Will iconic images recorded in the grooves of an ancient vase unite the Holy Land or rip it further apart?
A novel by Mark M. DeRobertis
Muhsin Muhabi is a Palestinian potter, descended from a long line of potters. His business is run from the same shop owned by his ancestors since the day his forebears moved to Nazareth. The region's conflict saw the death of his oldest son, and rogue terrorists are in the process of recruiting his youngest in their plot to assassinate the Pope and Israeli prime minister.
Professor Hiram Weiss is an art historian at Nazareth’s Bethel University. He is also a Shin Bet operative on special assignment. With the help of fellow agent, Captain Benny Mathias, he plans to destroy the gang responsible for the death of his wife and only child. He puts a bomb in the ancient vase he takes on loan from Muhsin’s Pottery Shop.
Mary Levin, the charming assistant to the director of Shin Bet, has lost a husband and most of her extended family to recurring wars and never-ending terrorism. She dedicates her life to the preservation of Israel, but to whom will she dedicate her heart? The brilliant professor from Bethel University? Or the gallant captain who now leads Kidon?
Harvey Holmes, the Sherlock of Haunted Houses, is a Hollywood TV host whose reality show just flopped. When a Lebanese restaurant owner requests his ghost-hunting services, he believes the opportunity will resurrect his career. All he has to do is exorcise the ghosts that are haunting the restaurant. It happens to be located right across the street from Muhsin’s Pottery Shop.
Thursday, December 14, 2017
How? By obtaining the "Apple of Eden." What? Well, we're supposed to believe that the apple is some kind of alien device that was used to give people free will back in the day. So by acquiring it, you can take away said free will.
Really? So it's not really an apple then. They call it an apple, I suppose, because it's about the size of an apple. It's clearly metallic and not edible, but the thing is they never explain just how a metallic apple is supposed to give or take away anyone's free will, let alone the entire population of a planet. They do say the seeds of the apple can take away people's free will. But wait. We know that the apple is not really an apple. I suppose that's a good thing because if it was and it's been around since the days of the Garden of Eden, then it would be an awfully rotten apple.
But how does a metallic machine have seeds? And how can seeds give or take away free will? It was never explained. Nor hinted at. So the assassins are the guardians of this apple. And we get to see the ancestor of Michael Fassbender and his girlfriend kill more Spanish soldiers in this movie than Luke Skywalker and Han Solo kill Stormtroopers in all of the Star Wars movies combined.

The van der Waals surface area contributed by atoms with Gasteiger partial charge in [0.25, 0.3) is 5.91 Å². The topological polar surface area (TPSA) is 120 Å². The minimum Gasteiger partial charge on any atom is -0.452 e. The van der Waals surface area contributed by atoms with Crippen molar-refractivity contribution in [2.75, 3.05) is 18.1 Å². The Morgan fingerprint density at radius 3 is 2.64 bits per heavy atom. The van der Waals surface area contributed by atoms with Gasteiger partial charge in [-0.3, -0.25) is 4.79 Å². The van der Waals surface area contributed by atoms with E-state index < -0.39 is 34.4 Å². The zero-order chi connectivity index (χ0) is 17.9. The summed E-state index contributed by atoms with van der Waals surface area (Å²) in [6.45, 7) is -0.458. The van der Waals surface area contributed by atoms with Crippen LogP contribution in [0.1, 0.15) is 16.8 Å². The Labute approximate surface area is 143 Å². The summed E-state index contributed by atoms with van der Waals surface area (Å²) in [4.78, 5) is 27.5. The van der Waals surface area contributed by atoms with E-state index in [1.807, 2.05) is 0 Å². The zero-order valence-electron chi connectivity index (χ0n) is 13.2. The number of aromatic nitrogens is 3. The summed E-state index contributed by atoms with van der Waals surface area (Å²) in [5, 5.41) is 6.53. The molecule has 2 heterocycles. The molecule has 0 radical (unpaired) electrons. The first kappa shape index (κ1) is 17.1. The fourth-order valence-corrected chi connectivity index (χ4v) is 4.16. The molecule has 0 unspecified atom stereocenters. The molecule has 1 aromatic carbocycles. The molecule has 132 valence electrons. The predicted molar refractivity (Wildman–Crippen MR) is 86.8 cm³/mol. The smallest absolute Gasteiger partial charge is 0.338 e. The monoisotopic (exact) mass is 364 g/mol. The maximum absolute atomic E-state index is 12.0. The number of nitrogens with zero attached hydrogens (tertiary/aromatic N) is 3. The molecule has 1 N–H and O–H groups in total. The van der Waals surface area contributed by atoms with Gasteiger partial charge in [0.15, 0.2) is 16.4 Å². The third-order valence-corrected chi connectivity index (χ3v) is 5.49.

At least the old time assassins do get killed fighting for and hiding the apple, which all takes place in the year 1492. Well that's a familiar date. It brings to mind the ocean blue and images of Christopher Columbus (who was NOT in the movie, btw.)
So using a machine that looks like a fancy bungee jumper machine makes the modern Michael Fassbender relive his ancestor's actions from back then, which allows the bad guys the opportunity to learn what his ancestors did with this "apple." And speaking of Columbus, although the man wasn't in the movie, his final resting place was, and that's where they find this "apple" which is handed over to the bad guys by whoever was the caretaker of the place.
There were so many holes in this plot it would take me too long to list them, but you get the idea that with a premise and plot like this there will be holes all over the place and there were.
I still don't get just how an ancient apple-sized machine takes everyone's free will away. And the reason why the Templar Knights want everyone's free will taken away, (they say) is to stop all violence and war. Hmmnn... Good luck with that. Like I said. the premise was ridiculous.
Needless to say, at the movie's conclusion the modern Michael Fassbender decides to assume the assassin responsibility of his ancestor and retrieves the apple from the bad guys, and he's the new guardian of the apple, or alien device, or whatever it is. They never even revealed if anyone actually knew how to work the darn thing. It did shine some when the bad guys were reveling in their acquisition of it. But heck, light bulbs shine too. So what?
None of that worked for me. I'd need to see or at least learn something from the dialogue just how a shining machine the size of an apple can give or take away anyone's free will, and then allow a secret society to control the world by preventing violence and wars from happening anywhere on the planet.
Look, I know the whole thing was a video game for little kids. I never played it. But then again, I don't play any video games. My sons do. They play Madden, and sometimes COD, but never Assassin's Creed. I think Assassins Creed came for free in one of the video-game-player boxes, but my kids never played it as far as I know.